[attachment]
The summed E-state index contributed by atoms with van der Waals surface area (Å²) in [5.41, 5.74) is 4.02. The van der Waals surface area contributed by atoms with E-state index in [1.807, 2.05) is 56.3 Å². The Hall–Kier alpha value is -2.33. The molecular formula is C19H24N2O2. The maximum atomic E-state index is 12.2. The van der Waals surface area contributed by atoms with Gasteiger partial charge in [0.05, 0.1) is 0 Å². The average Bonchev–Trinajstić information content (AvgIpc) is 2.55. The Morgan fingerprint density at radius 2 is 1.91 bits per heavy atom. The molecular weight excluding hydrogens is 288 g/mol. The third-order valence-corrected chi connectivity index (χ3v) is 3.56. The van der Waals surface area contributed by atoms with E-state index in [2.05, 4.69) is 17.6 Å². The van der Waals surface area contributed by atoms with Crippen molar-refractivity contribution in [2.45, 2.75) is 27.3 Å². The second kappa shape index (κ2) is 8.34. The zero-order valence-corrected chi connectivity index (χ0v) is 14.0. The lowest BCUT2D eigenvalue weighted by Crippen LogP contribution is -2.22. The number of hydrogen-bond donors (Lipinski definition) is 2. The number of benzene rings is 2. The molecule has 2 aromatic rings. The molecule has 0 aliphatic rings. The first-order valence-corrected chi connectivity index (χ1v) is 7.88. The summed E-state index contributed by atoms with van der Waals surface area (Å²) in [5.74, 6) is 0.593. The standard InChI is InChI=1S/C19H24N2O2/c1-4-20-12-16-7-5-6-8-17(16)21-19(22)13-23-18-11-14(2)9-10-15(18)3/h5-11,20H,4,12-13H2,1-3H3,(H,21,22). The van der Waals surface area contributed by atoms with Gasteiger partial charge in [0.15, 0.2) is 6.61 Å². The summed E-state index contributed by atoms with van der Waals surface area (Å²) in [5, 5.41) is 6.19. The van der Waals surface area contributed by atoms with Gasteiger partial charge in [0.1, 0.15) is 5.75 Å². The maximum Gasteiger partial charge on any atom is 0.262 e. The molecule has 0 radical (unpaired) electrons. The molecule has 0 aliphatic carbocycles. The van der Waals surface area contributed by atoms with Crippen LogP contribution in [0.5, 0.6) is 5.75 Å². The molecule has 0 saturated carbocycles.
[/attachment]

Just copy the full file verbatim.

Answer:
The summed E-state index contributed by atoms with van der Waals surface area (Å²) in [5.41, 5.74) is 4.02. The van der Waals surface area contributed by atoms with E-state index in [1.807, 2.05) is 56.3 Å². The Hall–Kier alpha value is -2.33. The molecular formula is C19H24N2O2. The maximum atomic E-state index is 12.2. The van der Waals surface area contributed by atoms with Gasteiger partial charge in [0.05, 0.1) is 0 Å². The average Bonchev–Trinajstić information content (AvgIpc) is 2.55. The Morgan fingerprint density at radius 2 is 1.91 bits per heavy atom. The molecular weight excluding hydrogens is 288 g/mol. The third-order valence-corrected chi connectivity index (χ3v) is 3.56. The van der Waals surface area contributed by atoms with E-state index in [2.05, 4.69) is 17.6 Å². The van der Waals surface area contributed by atoms with Crippen molar-refractivity contribution in [2.45, 2.75) is 27.3 Å². The second kappa shape index (κ2) is 8.34. The zero-order valence-corrected chi connectivity index (χ0v) is 14.0. The lowest BCUT2D eigenvalue weighted by Crippen LogP contribution is -2.22. The number of hydrogen-bond donors (Lipinski definition) is 2. The number of benzene rings is 2. The molecule has 2 aromatic rings. The molecule has 0 aliphatic rings. The first-order valence-corrected chi connectivity index (χ1v) is 7.88. The summed E-state index contributed by atoms with van der Waals surface area (Å²) in [5.74, 6) is 0.593. The standard InChI is InChI=1S/C19H24N2O2/c1-4-20-12-16-7-5-6-8-17(16)21-19(22)13-23-18-11-14(2)9-10-15(18)3/h5-11,20H,4,12-13H2,1-3H3,(H,21,22). The van der Waals surface area contributed by atoms with Gasteiger partial charge in [0.15, 0.2) is 6.61 Å². The summed E-state index contributed by atoms with van der Waals surface area (Å²) in [5, 5.41) is 6.19. The van der Waals surface area contributed by atoms with Gasteiger partial charge in [0.1, 0.15) is 5.75 Å². The maximum Gasteiger partial charge on any atom is 0.262 e. The molecule has 0 radical (unpaired) electrons. The molecule has 0 aliphatic carbocycles. The van der Waals surface area contributed by atoms with Crippen LogP contribution in [0.5, 0.6) is 5.75 Å². The molecule has 0 saturated carbocycles.